Interaction of Atlantic and Pacific oscillations caused 'false pause' in warming
The recent slowdown in climate warming is due, at least in part, to natural oscillations in the climate, according to a team of climate scientists, who add that these oscillations represent variability internal to the climate system. They do not signal any slowdown in human-caused global warming.
"We know that it is important to distinguish between human-caused and natural climate variability so we can assess the impact of human-caused climate change on a variety of phenomena including drought and weather extremes," said Michael Mann, Distinguished Professor of Meteorology, Penn State. "The North Atlantic and North Pacific oceans appear to be drivers of substantial natural, internal climate variability on timescales of decades."
Mann, Byron A. Steinman, assistant professor of geological sciences, University of Minnesota-Duluth and a former Penn State National Science Foundation postdoctoral fellow and Penn State researcher Sonya K. Miller looked at a combination of real-world observational data and state-of-the-art climate model simulations used in the most recent report of the Intergovernmental Panel on Climate Change to understand the competing contributions to climate variability in the Northern Hemisphere during the historic era. They report their results today (Feb 26) in Science.
The Atlantic Multidecadal Oscillation (AMO) describes how North Atlantic sea-surface temperatures tend to oscillate with a periodicity of about 50 to 70 years. The Pacific Decadal Oscillation (PDO) varies over a broader range of timescales. The researchers looked only at the portion of the PDO that was multidecadal—what they term the Pacific multidecadal oscillation (PMO).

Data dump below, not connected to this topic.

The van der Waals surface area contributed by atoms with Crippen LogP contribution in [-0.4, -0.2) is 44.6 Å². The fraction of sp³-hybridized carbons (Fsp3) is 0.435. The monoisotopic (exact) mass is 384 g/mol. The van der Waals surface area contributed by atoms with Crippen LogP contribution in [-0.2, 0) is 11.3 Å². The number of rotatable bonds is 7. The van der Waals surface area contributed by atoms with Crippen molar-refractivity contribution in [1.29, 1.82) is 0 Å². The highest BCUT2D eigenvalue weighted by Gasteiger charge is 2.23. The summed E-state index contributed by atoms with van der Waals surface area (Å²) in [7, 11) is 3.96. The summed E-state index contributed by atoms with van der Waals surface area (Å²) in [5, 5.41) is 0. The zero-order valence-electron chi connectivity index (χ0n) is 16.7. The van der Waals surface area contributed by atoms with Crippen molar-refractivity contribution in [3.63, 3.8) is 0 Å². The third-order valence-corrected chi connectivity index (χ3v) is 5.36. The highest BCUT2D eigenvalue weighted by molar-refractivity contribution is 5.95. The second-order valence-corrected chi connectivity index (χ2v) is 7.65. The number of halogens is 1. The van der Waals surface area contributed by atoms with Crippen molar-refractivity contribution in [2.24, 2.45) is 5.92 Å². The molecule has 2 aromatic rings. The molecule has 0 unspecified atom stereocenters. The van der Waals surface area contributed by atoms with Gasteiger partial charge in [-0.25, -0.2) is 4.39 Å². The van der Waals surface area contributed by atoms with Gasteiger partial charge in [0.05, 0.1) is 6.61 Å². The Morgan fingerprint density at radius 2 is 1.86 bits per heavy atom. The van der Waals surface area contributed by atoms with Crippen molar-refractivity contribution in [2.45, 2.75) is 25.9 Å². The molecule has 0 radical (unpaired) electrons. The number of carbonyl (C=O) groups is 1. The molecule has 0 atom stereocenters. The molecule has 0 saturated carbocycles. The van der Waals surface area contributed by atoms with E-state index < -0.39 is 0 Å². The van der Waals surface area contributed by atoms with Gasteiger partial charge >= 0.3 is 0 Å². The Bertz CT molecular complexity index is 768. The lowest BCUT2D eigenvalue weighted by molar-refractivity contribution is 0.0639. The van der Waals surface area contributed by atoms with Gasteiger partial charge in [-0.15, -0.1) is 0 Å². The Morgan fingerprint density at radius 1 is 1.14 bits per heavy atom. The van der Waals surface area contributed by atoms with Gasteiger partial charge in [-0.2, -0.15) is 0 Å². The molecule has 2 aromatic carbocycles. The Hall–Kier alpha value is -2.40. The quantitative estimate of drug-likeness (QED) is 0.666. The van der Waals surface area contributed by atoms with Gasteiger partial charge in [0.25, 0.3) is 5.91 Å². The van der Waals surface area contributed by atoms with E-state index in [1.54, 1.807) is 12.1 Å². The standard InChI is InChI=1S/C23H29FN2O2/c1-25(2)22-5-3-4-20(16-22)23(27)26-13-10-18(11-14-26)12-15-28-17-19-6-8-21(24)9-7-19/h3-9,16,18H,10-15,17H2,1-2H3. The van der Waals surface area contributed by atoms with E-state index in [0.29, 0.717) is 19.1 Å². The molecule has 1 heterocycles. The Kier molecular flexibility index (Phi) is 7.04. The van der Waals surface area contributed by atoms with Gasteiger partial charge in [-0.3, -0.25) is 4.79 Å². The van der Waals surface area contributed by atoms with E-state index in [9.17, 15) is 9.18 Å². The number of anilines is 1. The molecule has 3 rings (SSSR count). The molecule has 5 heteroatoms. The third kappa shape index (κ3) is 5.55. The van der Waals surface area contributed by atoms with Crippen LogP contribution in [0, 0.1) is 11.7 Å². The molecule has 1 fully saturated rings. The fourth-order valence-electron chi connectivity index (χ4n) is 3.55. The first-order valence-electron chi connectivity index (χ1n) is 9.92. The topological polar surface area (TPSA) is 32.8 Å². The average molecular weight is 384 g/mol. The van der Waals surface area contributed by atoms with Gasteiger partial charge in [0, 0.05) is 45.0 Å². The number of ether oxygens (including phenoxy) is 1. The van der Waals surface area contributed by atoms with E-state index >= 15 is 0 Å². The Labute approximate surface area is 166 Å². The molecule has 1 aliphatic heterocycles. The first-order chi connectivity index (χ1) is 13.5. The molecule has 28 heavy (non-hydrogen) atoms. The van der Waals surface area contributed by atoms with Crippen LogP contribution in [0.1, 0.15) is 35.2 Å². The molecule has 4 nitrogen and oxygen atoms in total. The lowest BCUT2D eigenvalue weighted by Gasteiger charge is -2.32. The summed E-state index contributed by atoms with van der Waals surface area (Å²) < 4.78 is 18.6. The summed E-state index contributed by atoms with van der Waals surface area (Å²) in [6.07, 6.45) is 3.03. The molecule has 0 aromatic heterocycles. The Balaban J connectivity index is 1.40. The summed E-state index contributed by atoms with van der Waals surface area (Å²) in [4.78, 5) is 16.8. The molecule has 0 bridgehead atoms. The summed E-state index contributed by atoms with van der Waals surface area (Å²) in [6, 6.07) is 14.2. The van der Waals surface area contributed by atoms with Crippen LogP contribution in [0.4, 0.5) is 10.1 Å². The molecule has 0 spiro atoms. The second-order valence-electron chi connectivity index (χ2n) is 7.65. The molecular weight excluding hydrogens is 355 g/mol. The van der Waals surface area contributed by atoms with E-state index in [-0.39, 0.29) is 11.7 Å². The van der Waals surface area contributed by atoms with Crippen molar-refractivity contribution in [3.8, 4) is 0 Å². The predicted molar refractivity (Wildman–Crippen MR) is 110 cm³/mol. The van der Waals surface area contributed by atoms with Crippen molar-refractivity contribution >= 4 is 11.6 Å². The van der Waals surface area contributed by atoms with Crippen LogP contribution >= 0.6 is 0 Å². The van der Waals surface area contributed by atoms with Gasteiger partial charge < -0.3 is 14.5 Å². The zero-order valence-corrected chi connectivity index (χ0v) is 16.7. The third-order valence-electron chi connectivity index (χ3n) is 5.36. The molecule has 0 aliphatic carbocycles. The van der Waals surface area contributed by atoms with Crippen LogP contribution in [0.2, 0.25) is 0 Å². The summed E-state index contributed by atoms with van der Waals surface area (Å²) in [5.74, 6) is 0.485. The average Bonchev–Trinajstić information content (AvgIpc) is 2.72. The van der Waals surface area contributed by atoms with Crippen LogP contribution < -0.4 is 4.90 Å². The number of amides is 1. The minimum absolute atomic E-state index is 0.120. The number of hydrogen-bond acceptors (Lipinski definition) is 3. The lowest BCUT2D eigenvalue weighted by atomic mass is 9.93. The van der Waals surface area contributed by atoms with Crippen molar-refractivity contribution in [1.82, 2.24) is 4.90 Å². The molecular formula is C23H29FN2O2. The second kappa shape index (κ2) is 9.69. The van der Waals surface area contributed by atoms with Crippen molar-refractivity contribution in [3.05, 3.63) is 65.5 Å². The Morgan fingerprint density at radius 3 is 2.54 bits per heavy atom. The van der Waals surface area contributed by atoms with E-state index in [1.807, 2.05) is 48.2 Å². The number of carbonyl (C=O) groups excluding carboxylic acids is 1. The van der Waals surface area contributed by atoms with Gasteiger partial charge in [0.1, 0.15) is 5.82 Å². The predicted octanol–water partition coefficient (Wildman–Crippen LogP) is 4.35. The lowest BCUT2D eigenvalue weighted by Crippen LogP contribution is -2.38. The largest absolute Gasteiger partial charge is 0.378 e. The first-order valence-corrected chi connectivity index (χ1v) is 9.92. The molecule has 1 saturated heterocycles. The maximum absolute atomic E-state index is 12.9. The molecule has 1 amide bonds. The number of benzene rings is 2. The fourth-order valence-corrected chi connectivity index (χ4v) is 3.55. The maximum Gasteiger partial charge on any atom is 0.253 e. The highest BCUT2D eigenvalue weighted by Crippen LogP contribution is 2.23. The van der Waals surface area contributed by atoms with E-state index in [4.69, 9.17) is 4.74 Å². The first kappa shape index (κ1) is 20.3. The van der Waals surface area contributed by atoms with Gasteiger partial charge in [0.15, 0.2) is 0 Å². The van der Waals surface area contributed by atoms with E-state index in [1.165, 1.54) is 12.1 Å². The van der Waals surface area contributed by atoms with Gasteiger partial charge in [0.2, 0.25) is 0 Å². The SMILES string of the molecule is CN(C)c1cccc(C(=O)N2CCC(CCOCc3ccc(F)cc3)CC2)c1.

Using a wide variety of climate simulations, the researchers found that the AMO and PMO are not significantly correlated; they are not part of the global "stadium wave" oscillation, as some researchers had claimed. What they found was that the Northern Hemisphere was warming more slowly, not because of the AMO—which has been relatively flat—but because of a sharply down-trending PMO.
The researchers conclude that the down-trending PMO and the unusual slowing of warming over the past decade are tied to heat burial beneath the tropical Pacific and a tendency for sustained La Niña type conditions. While there is paleoclimate data suggesting that this type of response could come from subtle features of climate change itself that climate models do not currently capture, the researchers note that the most likely explanation is the random excursions of the AMO.
"Our findings have strong implications for the attribution of recent climate changes," said Mann. "Internal multidecadal variability in Northern Hemisphere temperatures likely offset anthropogenic warming over the past decade."
The researchers conclude that given past historical patterns of variation in the AMO and PMO, this situation will likely reverse and add to human induced warming in the future.